Features and Columns · TV

‘The Book of Boba Fett’ Could Be Building to an Epic ‘Star Wars’ Crossover

All our hope lies in some familiar theme music.
The Book Of Boba Fett Chapter Explained
By  · Published on January 19th, 2022

Star Wars Explained is our ongoing series where we delve into the latest Star Wars shows, movies, trailers, and news stories to divine the franchise’s future. This entry explores Episode 4 of Star Wars: The Book of Boba Fett (Chapter 4: “The Gathering Storm”) and the bounty hunter war its climax suggests. Yes, prepare for SPOILERS.

Again, most of Star Wars: The Book of Boba Fett Chapter 4 is caught up in how we got here. This week’s episode languishes in explaining why Fennec Shand (Ming–Na Wen) would saddle up alongside Lord Fett (Temuera Morrison) and give her blaster to his cause. And in doing so, Chapter 4 also puts a few more words in Fett’s mouth, detailing his desire to be his own boss.   His time with the Tuskens rekindled his sense of family, but a Tribe cannot survive on its own.

Unity is strength, and Fett wishes to reinforce Tatooine against the invading Pyke Syndicate. He and Shand are not enough. They need a crew, and his pet Rancor, the Mod scooter gang, and a couple of Gamorrean guards will not suffice. Fett’s gang has no respect amongst the underworld, and they will not throw in with him. It’s time for Fett to flex and phone in a friend.

An Old Friend is on His Way

The Book of Boba Fett Chapter 4 concludes with Shand and Fett observing Tattooine’s three crime families retreating from Jabba’s palace. They cannot trust them, and they can only trust them to be them.

Shand asks Fett how much treasure he has in reserve. Fett tells her that credits are not a problem, and he’s been saving away for a rainy day.

“Credits can buy muscle,” says Shand, “if you know where to look.”

And that’s when it happens—those sweet, sweet notes. Ludwig Gorrensson’s theme from The Mandalorian kicks in as the screen fades to black, and everyone across Star Wars Twitter released a little squee.

A Mandalorian Crossover

It’s only fair. Boba Fett hung with Din Djarin (Pedro Pascal) during the last bits of his second season. He can return the favor.

With Grogu in Luke Skywalker’s hands, the bounty hunter with the shiniest Beskar steel can’t possibly have much going on in his life. He completed his mission and fulfilled his purpose. There must be a tiny void in his center growing ever bigger, and Lord Fett can grant him some distraction from his empty nest syndrome.

When Lucasfilm did their big Star Wars presentation in December 2020, they promised a myriad of spin-off stories. The impression was that interconnectivity would play a large part in the franchise’s future. They’re reaching for that Marvel Studios thing, where various characters can wander in and out of each other’s stories.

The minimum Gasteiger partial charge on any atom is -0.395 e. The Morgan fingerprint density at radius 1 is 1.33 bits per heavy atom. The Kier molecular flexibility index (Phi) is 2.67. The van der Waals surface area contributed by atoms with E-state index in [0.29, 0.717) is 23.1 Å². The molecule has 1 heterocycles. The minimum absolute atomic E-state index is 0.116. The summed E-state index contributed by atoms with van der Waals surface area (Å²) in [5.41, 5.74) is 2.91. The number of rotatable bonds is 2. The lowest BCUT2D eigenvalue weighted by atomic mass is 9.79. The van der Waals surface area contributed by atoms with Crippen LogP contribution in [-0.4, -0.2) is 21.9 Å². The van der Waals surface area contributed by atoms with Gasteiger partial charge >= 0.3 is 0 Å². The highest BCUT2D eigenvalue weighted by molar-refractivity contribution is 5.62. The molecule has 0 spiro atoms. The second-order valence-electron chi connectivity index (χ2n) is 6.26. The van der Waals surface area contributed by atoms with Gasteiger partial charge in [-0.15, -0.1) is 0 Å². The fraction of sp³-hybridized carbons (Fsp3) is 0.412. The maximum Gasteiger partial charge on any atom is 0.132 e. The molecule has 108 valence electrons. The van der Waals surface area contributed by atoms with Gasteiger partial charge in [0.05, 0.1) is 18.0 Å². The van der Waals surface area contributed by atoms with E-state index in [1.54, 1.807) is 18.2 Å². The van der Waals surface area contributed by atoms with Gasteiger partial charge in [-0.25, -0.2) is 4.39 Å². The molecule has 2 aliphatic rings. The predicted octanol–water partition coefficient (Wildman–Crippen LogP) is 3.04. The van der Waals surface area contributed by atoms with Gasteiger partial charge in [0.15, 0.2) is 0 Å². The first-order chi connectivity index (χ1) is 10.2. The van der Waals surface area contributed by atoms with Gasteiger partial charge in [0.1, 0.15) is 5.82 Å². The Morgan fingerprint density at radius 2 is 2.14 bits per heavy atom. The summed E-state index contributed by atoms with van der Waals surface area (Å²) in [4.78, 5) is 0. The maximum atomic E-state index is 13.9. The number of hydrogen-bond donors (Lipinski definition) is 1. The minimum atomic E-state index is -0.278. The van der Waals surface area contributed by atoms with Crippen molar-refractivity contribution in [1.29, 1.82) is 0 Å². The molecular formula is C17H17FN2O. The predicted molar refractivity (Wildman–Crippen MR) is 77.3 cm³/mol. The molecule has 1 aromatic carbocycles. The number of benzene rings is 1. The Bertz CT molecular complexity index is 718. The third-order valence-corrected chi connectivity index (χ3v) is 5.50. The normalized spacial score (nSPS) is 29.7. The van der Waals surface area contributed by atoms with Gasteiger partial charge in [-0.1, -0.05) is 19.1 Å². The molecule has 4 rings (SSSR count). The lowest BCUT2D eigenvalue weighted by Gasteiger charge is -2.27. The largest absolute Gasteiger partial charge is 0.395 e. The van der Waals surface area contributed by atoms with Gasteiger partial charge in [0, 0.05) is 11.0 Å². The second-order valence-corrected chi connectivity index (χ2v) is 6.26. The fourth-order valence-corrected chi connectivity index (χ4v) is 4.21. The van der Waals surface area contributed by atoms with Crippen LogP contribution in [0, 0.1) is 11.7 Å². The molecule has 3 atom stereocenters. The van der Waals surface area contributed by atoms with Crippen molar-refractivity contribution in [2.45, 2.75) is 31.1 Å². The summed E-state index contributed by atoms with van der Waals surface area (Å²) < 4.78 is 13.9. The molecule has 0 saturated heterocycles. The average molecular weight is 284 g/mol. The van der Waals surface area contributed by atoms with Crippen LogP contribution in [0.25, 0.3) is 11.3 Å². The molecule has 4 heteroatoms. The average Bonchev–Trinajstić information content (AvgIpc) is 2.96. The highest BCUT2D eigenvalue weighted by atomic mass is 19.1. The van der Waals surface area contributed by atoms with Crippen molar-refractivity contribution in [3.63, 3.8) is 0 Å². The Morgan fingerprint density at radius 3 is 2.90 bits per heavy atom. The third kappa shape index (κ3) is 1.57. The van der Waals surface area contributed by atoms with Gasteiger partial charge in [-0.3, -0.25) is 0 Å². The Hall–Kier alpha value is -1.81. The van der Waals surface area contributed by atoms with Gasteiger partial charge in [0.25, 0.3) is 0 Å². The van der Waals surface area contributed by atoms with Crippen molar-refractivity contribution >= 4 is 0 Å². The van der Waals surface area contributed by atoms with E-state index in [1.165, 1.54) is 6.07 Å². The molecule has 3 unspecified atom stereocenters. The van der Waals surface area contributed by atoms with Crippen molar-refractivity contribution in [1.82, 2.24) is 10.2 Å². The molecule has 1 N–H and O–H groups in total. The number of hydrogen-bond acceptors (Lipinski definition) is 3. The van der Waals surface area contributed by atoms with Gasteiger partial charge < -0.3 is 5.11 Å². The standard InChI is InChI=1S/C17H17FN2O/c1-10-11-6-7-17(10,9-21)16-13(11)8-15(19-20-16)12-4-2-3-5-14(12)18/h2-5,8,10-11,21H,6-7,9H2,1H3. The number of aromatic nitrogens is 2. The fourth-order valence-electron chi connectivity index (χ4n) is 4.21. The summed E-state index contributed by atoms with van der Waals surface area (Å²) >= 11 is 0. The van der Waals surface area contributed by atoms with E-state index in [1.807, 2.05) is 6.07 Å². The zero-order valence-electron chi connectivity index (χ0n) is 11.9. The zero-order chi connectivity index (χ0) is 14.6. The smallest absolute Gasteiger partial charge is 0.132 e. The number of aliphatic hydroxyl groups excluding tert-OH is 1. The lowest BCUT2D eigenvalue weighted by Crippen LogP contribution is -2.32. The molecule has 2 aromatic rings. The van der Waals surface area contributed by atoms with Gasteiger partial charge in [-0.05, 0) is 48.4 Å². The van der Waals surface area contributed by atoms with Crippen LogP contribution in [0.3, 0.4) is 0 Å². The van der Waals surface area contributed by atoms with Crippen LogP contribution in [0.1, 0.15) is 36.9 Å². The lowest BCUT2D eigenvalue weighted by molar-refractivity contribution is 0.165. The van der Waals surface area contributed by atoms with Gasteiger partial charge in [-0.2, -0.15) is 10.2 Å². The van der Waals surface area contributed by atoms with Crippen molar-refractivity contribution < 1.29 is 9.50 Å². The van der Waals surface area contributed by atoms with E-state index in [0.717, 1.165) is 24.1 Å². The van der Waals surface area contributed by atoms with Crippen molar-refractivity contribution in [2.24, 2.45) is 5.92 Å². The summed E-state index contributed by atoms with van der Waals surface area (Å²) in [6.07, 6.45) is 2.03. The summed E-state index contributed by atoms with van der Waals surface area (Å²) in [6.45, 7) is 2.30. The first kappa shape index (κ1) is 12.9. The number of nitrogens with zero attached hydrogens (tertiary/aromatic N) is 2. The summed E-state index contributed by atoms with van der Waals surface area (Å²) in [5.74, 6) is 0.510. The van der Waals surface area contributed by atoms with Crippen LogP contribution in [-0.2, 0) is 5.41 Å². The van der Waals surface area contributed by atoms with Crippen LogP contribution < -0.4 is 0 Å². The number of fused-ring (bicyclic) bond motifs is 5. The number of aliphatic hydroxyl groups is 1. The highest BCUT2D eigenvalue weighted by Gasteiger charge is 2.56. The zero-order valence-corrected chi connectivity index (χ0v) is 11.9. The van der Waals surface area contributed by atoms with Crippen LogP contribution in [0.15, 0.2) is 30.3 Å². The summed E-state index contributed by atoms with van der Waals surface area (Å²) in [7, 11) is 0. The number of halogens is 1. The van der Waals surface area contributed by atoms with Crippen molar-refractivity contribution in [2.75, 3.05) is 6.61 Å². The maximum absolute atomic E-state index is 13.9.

Boba Fett’s arrival on The Mandalorian season two was the start, and The Book of Boba Fett is the next logical link. The new series has seemingly been shy regarding Star Wars’ larger story, but that’s only because not all is yet revealed. Din Djarin joining Fett’s mob war could propel us into tales involving a much larger scope and one that could tie back to Solo: A Star Wars Story or push into the upcoming Star Wars: Ahsoka series.

War of the Bounty Hunters

The Mandalorian theme stirs excitement, but it’s just the beginning. Fett knows war with the Pykes is eminent. He’s assembled some serious scrappers under his roof, including the Wookie gladiator Black Krrsantan. Free from the Hutt Twins, the bounty hunter is wallowing in gambling dens and ripping arms off Trandoshans. Left to his own devices, he’ll either wind up dead or in chains. Fett offers him an alternative.

With Krrsantan recruited and Din Djarin undoubtedly on his way, do we think Lord Fett is done recruiting? Is he already out of credits? No way, he’s got treasure to spare. And it’s exciting to consider what other bounty hunter badasses might be in transit.

The mind immediately flashes to Boba Fett’s introduction in The Empire Strikes Back. We saw him standing next to other rad action figures like IG-88, Bossk, Dengar, 4-LOM, and Zuckuss. Can you truly complete a Book of Boba Fett series without calling back to that original lineup? Executive Producers Jon Favreau, Dave Filoni, and Robert Rodriguez cherished their Kenner toys too much to leave them in the memory of their childhood.